Halla (breathlessly).

Kari!

Kari.

My name is not Kari— it is Eyvind. I was sentenced for theft. I fled and lived one year in the hills as an outlaw.

Halla.

After this I shall never believe in any one. (Sits down and bursts into tears.)

Kari (kneeling).

Do with me what you will. Drive me out of your house— now— this evening, or give me into the hands of the law, but you must forgive me. It was our poverty and the snow that made me steal.

Halla (rising).

I will not cry. It is stupid to cry. Get up! I am no God that you should ask my forgiveness.

Kari (rising to his feet).

It is lonesome to live a whole winter up there in the hills. That is why I ventured down here, far from home, and under a new name. Since then I have gone about like one who walks in his sleep, afraid of the awakening. Many a time have I made up my mind to tell you the whole truth, but somehow it seemed to get harder with every day that passed. I have never understood why it was so before to-night, but now I know it, and now I can speak of it. Kari has loved you. You are the only woman he has ever loved, but now Kari is no more, and never has been anything but the dream of a poor and unhappy man.

Halla.

Say no more!

Kari.

He has loved you long, but never until to-night has he seen how beautiful you are. (Carried away.) Like a blue mountain rising from the mist!

Halla (stepping close to him).

Close your eyes, Kari, and sleep yet a while. Kiss me!

Kari (kissing her).

I will sleep with my eyes open.



ACT II

A resting-place near one of the large folds into which the sheep are driven in the autumn, when they are gathered down from the hills. A grass-grown dell. On the left, a steep heather-covered slope, here and there in the heather gray, jutting stones. To the right, a low bluff, where grass, flowers, and juniper bushes grow in the clefts and on the ledges. Toward the background, the bluff becomes lower and more bushy, and bending somewhat to the left, it partly shuts off the view into a hilly, rock-studded landscape with the distant mountains beyond. In the foreground, at the foot of the bluff, several saddles. The women's saddles have broad, brass-mounted backs.

It is a fine autumn day. Gudfinna alone is busy with the luggage.

Enter Arngrim carrying a roll of paper under his arm. His face is livid and drawn.

Arngrim.

So you are all alone here.

Gudfinna.

Indeed I am. I did not want to leave the luggage, and it seemed a pity to keep the boy from the folds.

Arngrim.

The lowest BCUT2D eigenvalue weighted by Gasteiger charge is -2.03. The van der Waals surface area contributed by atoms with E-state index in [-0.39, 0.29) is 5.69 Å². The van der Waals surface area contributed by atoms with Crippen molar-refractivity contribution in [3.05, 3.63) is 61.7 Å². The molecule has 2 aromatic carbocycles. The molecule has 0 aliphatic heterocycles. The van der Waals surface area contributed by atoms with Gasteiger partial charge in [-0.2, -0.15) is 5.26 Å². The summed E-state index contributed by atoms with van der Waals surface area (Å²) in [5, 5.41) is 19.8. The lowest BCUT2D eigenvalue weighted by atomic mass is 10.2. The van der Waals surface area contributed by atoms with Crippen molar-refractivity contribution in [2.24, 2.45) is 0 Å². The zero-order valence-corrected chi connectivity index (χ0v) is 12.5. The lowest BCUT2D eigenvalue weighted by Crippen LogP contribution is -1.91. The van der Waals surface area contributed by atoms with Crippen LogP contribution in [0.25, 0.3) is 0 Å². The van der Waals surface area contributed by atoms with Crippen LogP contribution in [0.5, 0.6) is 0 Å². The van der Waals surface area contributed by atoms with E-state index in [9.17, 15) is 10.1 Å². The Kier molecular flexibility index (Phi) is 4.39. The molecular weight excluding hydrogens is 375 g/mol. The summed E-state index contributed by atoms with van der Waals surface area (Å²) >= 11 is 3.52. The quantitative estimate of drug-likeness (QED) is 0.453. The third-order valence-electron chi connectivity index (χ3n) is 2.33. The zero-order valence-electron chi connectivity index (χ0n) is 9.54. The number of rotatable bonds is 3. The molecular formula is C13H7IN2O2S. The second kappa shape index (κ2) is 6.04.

Is Halla up at the folds?

Gudfinna.

I don't know where she is now. She is so restless to-day. A while ago she climbed up on a knoll to see if the last drove was coming down from the hills. I hardly know whether it's the sheep or Kari she is looking for.

Arngrim.

We don't get tired of watching for what we are looking forward to. I have but one thing to look forward to. (Sits down on one of the rocks.)

Gudfinna.

And what is that, poor fellow?

Arngrim.

To hear the nails being driven into my coffin. Then I should say like the man in the story: "Now I'd laugh if I weren't dead."

Enter Halla, happy and smiling, wearing a silver girdle around her waist.

Halla.

The last flock is coming, and it is not the smallest. Kari is with it.

Gudfinna.

Of course he is with it.

Halla (laughing).

Yes, of course. (To Arngrim.) I am glad to see you here.

Arngrim.

Did you happen to bring anything good from home?

Halla (smiling).

You never can tell. (Searching in one of the saddle-bags, she finds a blue flask which she hands to Arngrim.) You may keep the bottle.

Arngrim.

That is just like you. (Holds the flask up to the light.) There are juniper berries in it. (Takes a pull.) It is like drinking sunshine.

Halla (has moved toward the background and stands gazing).

What a change in the sheep since spring. Then they were yellow and dirty, but now they are white as ptarmigans in winter. It always makes me happy to see a flock of sheep coming down the mountain side.

Gudfinna.

Kari's shoes must be a sight. He doesn't save his legs, that man.

Halla.

No, you are right in that. (Goes to Gudfinna.) But he runs swifter than any one else.

Arngrim.

No one can run away from his fate, were he fleeter than the wind.

Halla (turns to Arngrim).

Are you sure of that? May not a strong will turn the tide of fate?

Arngrim.

My fate no one can alter. (Looks up.) An old song comes to my mind when I look at you. I cannot remember how it runs, but it is about some one who had the thoughts of her soul written on her forehead.

Halla (smiling).

I feel only the sun shining on my brow. [Exit.

Arngrim.

She deserves to be happy. (Brings out the roll of paper.) Should you like to see what I am doing to make the days slip by?

Gudfinna (goes to him).

Yes, let me look at it.

Arngrim (opens the roll, which is seen to contain drawings in bright colors).

These are birds from the garden of Eden— too bad I never heard them sing!— and here is a blue flower so sensitive that it closes at the slightest touch, and here is a small plant from Gethsemane with red berries lying like drops of blood on the ground.